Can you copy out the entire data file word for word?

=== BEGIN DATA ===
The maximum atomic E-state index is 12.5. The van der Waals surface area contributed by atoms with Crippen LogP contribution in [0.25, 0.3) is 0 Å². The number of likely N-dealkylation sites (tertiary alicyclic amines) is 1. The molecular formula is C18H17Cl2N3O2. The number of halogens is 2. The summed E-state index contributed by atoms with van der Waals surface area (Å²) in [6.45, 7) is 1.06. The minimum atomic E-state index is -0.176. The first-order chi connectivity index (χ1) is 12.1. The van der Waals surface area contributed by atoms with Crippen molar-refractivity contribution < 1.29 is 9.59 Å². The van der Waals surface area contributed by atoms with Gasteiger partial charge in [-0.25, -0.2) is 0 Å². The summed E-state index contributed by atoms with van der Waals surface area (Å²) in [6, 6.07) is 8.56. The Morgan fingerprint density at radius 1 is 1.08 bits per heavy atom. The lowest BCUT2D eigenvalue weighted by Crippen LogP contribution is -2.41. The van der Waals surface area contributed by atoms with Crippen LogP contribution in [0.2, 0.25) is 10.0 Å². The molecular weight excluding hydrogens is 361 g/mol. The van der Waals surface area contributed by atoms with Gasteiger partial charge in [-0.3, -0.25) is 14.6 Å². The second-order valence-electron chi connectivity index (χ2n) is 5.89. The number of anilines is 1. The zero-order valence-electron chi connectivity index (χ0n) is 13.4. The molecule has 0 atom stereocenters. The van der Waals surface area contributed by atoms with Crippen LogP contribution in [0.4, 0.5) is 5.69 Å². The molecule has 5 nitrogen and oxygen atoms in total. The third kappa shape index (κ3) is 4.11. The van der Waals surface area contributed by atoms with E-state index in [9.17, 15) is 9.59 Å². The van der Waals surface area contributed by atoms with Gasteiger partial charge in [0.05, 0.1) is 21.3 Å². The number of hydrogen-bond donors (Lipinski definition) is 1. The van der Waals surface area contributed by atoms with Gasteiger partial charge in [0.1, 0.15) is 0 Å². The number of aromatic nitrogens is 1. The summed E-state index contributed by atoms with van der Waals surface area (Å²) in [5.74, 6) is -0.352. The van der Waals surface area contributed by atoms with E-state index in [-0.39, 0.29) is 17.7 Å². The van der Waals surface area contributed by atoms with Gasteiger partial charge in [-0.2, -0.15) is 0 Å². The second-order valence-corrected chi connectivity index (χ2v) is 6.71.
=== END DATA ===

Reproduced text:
The maximum atomic E-state index is 12.5. The van der Waals surface area contributed by atoms with Crippen LogP contribution in [0.25, 0.3) is 0 Å². The number of likely N-dealkylation sites (tertiary alicyclic amines) is 1. The molecular formula is C18H17Cl2N3O2. The number of halogens is 2. The summed E-state index contributed by atoms with van der Waals surface area (Å²) in [6.45, 7) is 1.06. The minimum atomic E-state index is -0.176. The first-order chi connectivity index (χ1) is 12.1. The van der Waals surface area contributed by atoms with Crippen molar-refractivity contribution < 1.29 is 9.59 Å². The van der Waals surface area contributed by atoms with Gasteiger partial charge in [-0.25, -0.2) is 0 Å². The summed E-state index contributed by atoms with van der Waals surface area (Å²) in [6, 6.07) is 8.56. The Morgan fingerprint density at radius 1 is 1.08 bits per heavy atom. The lowest BCUT2D eigenvalue weighted by Crippen LogP contribution is -2.41. The van der Waals surface area contributed by atoms with Crippen LogP contribution in [0.2, 0.25) is 10.0 Å². The molecular weight excluding hydrogens is 361 g/mol. The van der Waals surface area contributed by atoms with Gasteiger partial charge in [-0.3, -0.25) is 14.6 Å². The second-order valence-electron chi connectivity index (χ2n) is 5.89. The number of anilines is 1. The zero-order valence-electron chi connectivity index (χ0n) is 13.4. The molecule has 0 atom stereocenters. The van der Waals surface area contributed by atoms with Crippen LogP contribution in [0.4, 0.5) is 5.69 Å². The molecule has 5 nitrogen and oxygen atoms in total. The third kappa shape index (κ3) is 4.11. The van der Waals surface area contributed by atoms with E-state index in [9.17, 15) is 9.59 Å². The van der Waals surface area contributed by atoms with Gasteiger partial charge in [0.05, 0.1) is 21.3 Å². The number of hydrogen-bond donors (Lipinski definition) is 1. The van der Waals surface area contributed by atoms with Gasteiger partial charge in [0.1, 0.15) is 0 Å². The number of aromatic nitrogens is 1. The summed E-state index contributed by atoms with van der Waals surface area (Å²) in [5.74, 6) is -0.352. The van der Waals surface area contributed by atoms with E-state index in [-0.39, 0.29) is 17.7 Å². The van der Waals surface area contributed by atoms with Gasteiger partial charge in [-0.2, -0.15) is 0 Å². The second-order valence-corrected chi connectivity index (χ2v) is 6.71.